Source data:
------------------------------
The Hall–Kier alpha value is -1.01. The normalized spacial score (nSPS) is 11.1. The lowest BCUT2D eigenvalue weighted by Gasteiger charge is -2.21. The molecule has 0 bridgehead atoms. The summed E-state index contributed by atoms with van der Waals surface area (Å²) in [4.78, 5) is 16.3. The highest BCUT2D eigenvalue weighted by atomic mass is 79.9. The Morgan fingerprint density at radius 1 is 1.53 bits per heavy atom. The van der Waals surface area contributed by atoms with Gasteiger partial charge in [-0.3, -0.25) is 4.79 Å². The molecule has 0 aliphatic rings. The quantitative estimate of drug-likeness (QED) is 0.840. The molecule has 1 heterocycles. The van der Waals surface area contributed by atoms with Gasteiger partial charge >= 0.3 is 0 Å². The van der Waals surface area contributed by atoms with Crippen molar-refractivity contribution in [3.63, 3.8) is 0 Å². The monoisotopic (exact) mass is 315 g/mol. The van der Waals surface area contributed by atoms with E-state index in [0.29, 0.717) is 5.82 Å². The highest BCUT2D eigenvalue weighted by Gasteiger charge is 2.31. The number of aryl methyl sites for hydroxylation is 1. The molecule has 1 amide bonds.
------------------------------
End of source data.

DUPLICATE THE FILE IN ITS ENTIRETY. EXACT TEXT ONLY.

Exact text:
The Hall–Kier alpha value is -1.01. The normalized spacial score (nSPS) is 11.1. The lowest BCUT2D eigenvalue weighted by Gasteiger charge is -2.21. The molecule has 0 bridgehead atoms. The summed E-state index contributed by atoms with van der Waals surface area (Å²) in [4.78, 5) is 16.3. The highest BCUT2D eigenvalue weighted by atomic mass is 79.9. The Morgan fingerprint density at radius 1 is 1.53 bits per heavy atom. The van der Waals surface area contributed by atoms with Gasteiger partial charge in [-0.3, -0.25) is 4.79 Å². The molecule has 0 aliphatic rings. The quantitative estimate of drug-likeness (QED) is 0.840. The molecule has 1 heterocycles. The van der Waals surface area contributed by atoms with Gasteiger partial charge >= 0.3 is 0 Å². The van der Waals surface area contributed by atoms with Crippen molar-refractivity contribution in [3.63, 3.8) is 0 Å². The monoisotopic (exact) mass is 315 g/mol. The van der Waals surface area contributed by atoms with E-state index in [0.29, 0.717) is 5.82 Å². The highest BCUT2D eigenvalue weighted by Gasteiger charge is 2.31. The number of aryl methyl sites for hydroxylation is 1. The molecule has 1 amide bonds.